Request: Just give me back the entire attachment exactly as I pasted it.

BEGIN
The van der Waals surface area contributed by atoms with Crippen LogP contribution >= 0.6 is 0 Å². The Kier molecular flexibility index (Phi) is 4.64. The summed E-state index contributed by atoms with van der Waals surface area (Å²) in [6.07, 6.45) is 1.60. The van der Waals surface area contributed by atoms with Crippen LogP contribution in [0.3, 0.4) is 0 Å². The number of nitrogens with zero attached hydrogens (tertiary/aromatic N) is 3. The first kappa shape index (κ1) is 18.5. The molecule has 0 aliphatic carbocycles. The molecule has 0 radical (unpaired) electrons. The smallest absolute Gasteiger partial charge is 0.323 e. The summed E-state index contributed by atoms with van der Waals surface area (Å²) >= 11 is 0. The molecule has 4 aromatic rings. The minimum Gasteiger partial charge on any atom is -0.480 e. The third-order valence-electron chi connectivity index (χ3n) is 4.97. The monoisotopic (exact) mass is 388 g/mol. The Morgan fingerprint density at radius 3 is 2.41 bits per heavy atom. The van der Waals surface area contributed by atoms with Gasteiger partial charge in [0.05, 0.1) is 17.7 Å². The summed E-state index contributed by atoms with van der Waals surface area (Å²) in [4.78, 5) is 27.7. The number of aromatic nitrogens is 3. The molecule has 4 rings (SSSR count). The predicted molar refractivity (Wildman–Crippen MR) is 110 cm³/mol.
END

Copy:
The van der Waals surface area contributed by atoms with Crippen LogP contribution >= 0.6 is 0 Å². The Kier molecular flexibility index (Phi) is 4.64. The summed E-state index contributed by atoms with van der Waals surface area (Å²) in [6.07, 6.45) is 1.60. The van der Waals surface area contributed by atoms with Crippen LogP contribution in [0.3, 0.4) is 0 Å². The number of nitrogens with zero attached hydrogens (tertiary/aromatic N) is 3. The first kappa shape index (κ1) is 18.5. The molecule has 0 aliphatic carbocycles. The molecule has 0 radical (unpaired) electrons. The smallest absolute Gasteiger partial charge is 0.323 e. The summed E-state index contributed by atoms with van der Waals surface area (Å²) >= 11 is 0. The molecule has 4 aromatic rings. The minimum Gasteiger partial charge on any atom is -0.480 e. The third-order valence-electron chi connectivity index (χ3n) is 4.97. The monoisotopic (exact) mass is 388 g/mol. The Morgan fingerprint density at radius 3 is 2.41 bits per heavy atom. The van der Waals surface area contributed by atoms with Gasteiger partial charge in [0.05, 0.1) is 17.7 Å². The summed E-state index contributed by atoms with van der Waals surface area (Å²) in [4.78, 5) is 27.7. The number of aromatic nitrogens is 3. The molecule has 4 rings (SSSR count). The predicted molar refractivity (Wildman–Crippen MR) is 110 cm³/mol.